The Lost Child is one of those first-person dungeon-crawling JRPGs where most of your party is made up of recruited monsters. In games such as these, there may be a tendency to abandon certain characters as you go along. Unlike a title such as Shin Megami Tensei: Strange Journey Redux, where it is encouraged to keep on fusing creatures and recruiting ones in later areas that are very much superior to the early options, this game is more like Pokemon and can encourage you to stick with who you choose.
Part of this is because The Lost Child involves evolution, just like Pokemon does. Every Astral you can find, no matter if they are an angel, demon or fallen angel, has three forms. The base form is the weakest and probably the version of it you encountered in a dungeon and captured. After hitting certain level caps, you can head to the temple. There, you can pay a fee and improve it. By having these different forms, all of which are increasing in strength, you are giving Astrals an opportunity to remain competitive.
The skill swapping functionality is another way The Lost Child helps you keep the characters you like useful. As I mentioned before, Astrals use a Fruit of Wisdom system that is similar to the ones found in Romancing SaGa. When a character is used in battle, it may be inspired and learn a skill. If you have an Astral you really like, but you feel like it needs a different defensive, offensive or support skill, you can make that happen with a skill swap. All you need is another Astral with the ability you want and to visit the temple to make things work.
I felt like the way in which leveling works is and the Sub Astral system encouraged it further. Characters only gain skills from battles. You use karma earned from fighting or visual novel segment decisions to choose who you improve. This means someone you like a lot does not have to always be present to remain at the same level as the rest of your party. You just have to maybe do a little extra grinding to save karma for them. And, if you are in an area where their elemental attribute might put them at risk, you can just slide them into the back row. Only three Astrals are in the party at once, with Hayato able to rearrange them on the fly. It means they can still be accessible and on deck, but not in a position where there have no chance of success.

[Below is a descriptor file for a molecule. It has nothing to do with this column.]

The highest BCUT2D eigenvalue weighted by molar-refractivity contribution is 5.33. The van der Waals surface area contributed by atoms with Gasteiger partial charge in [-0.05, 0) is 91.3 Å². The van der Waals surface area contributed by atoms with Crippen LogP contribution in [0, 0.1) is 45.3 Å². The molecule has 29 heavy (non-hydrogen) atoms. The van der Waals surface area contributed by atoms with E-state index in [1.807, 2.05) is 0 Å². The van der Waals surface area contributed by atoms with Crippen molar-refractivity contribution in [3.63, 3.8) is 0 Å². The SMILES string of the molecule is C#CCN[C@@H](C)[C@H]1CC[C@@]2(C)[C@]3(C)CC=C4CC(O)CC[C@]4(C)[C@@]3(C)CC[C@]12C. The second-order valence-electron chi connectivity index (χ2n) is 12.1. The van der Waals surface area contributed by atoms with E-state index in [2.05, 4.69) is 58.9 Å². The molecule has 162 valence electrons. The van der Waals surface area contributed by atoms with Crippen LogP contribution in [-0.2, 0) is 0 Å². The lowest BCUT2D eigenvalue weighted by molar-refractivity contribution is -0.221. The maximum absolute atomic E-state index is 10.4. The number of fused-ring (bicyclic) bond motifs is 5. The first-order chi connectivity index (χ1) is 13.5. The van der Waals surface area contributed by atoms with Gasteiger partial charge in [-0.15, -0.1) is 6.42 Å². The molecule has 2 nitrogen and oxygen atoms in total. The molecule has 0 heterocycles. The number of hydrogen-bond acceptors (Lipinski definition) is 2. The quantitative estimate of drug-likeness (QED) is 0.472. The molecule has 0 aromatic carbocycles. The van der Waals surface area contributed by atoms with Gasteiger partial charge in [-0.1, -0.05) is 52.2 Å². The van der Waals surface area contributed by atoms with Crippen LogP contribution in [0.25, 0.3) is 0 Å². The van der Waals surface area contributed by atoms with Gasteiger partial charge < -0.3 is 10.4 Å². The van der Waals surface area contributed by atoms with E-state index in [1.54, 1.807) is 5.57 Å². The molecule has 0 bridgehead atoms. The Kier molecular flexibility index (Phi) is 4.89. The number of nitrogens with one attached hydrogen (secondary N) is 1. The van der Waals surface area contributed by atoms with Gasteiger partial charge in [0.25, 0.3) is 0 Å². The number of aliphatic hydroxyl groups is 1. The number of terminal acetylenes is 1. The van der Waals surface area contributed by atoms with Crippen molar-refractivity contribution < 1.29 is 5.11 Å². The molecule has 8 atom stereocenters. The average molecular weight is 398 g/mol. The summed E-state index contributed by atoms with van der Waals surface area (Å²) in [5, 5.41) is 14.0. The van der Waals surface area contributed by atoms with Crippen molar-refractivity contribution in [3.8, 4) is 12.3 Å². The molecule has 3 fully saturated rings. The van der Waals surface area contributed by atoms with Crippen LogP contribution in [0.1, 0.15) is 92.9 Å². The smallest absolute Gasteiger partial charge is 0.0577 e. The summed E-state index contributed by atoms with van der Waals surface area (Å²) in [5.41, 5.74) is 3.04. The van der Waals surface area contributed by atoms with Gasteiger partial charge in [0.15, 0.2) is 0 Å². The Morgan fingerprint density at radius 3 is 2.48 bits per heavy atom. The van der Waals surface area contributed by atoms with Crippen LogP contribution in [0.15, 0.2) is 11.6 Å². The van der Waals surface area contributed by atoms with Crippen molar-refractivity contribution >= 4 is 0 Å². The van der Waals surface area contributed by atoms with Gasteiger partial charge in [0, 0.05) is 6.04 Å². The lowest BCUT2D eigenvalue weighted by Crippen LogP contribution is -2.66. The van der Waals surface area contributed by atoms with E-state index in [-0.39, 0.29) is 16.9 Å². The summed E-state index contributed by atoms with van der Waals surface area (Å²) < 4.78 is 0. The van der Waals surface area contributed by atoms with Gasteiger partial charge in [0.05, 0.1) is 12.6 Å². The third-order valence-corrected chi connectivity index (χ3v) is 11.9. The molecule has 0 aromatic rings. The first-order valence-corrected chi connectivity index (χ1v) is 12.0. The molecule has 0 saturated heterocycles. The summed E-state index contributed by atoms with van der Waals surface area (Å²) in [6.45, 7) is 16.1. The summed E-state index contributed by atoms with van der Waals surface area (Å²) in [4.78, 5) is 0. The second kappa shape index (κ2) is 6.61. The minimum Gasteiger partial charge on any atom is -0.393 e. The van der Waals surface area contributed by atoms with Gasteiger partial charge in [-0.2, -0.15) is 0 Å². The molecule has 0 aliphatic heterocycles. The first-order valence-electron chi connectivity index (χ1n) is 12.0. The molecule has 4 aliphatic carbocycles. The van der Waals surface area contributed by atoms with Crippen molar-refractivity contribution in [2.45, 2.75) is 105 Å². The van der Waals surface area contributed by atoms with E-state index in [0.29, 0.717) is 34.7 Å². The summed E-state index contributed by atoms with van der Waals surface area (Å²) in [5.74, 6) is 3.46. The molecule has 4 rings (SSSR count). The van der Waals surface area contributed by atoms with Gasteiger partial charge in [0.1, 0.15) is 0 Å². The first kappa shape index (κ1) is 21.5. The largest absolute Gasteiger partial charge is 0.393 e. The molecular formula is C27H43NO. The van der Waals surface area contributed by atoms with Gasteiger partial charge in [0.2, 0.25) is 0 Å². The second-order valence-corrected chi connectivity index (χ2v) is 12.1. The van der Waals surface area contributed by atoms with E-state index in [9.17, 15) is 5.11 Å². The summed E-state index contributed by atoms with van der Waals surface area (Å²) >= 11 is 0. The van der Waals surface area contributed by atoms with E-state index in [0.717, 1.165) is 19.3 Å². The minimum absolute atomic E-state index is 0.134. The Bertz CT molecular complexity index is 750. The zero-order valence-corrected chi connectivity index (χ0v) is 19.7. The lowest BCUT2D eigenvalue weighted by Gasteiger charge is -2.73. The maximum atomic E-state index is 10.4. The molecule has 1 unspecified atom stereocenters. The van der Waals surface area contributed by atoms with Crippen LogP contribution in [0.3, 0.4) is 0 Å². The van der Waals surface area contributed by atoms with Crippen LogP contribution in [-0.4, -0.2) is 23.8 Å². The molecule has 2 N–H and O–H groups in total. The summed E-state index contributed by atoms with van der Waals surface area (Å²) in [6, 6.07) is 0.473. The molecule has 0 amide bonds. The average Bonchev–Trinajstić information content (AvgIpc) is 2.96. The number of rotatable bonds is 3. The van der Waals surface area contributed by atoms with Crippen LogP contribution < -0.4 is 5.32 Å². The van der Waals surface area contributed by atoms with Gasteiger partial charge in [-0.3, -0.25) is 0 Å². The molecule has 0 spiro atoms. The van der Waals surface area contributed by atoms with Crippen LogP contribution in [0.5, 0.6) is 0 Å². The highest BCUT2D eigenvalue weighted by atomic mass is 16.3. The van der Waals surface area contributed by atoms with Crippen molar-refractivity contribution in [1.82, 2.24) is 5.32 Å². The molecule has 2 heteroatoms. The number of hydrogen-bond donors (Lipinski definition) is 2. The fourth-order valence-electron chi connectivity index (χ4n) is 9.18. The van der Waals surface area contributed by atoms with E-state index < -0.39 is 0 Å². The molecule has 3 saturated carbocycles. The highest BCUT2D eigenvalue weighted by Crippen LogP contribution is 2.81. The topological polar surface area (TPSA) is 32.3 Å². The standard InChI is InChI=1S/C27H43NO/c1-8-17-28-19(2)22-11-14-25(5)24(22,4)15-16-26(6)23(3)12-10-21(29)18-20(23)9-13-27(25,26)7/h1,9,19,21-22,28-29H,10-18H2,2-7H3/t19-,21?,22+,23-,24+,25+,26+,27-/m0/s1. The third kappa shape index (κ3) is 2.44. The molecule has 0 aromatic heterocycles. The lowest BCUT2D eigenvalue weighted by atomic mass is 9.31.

While it does mean a lot of extra work and grinding, there is a way to permanently improve characters’ stats, even if you already reached the Astral’s third form. All Astrals can be reset. This takes them down to the very first form and level one. They lose everything they have learned. But, the stat jump after a reset will be substantial. Before making this kind of drastic change, it is a good idea to swap out any valuable skills the character has learned at the temple. Place them temporarily on another Astral ally. Then, go ahead and reset. That way, you will be in a better place to regain those abilities and have an Astral who can stick with you.
The Lost Child gives people a chance to take Astrals they like and keep using them. This is not a game where characters can be transient. If you really like a particular character and are attached, it is possible to keep them around. You can shield them, by making them a sub-Astral. You can save karma to level them up, even if you do not have them on your current team. You can make sure they have the skills you want, by swapping them at the temple. You can even make sure they keep growing, either by ensuring they evolve or by taking the time to reset them to improve their base stats. You get chances to keep the characters around that you like, rather than being forced to give them up.
The Lost Child is available for the Nintendo Switch, PlayStation 4 and PlayStation Vita.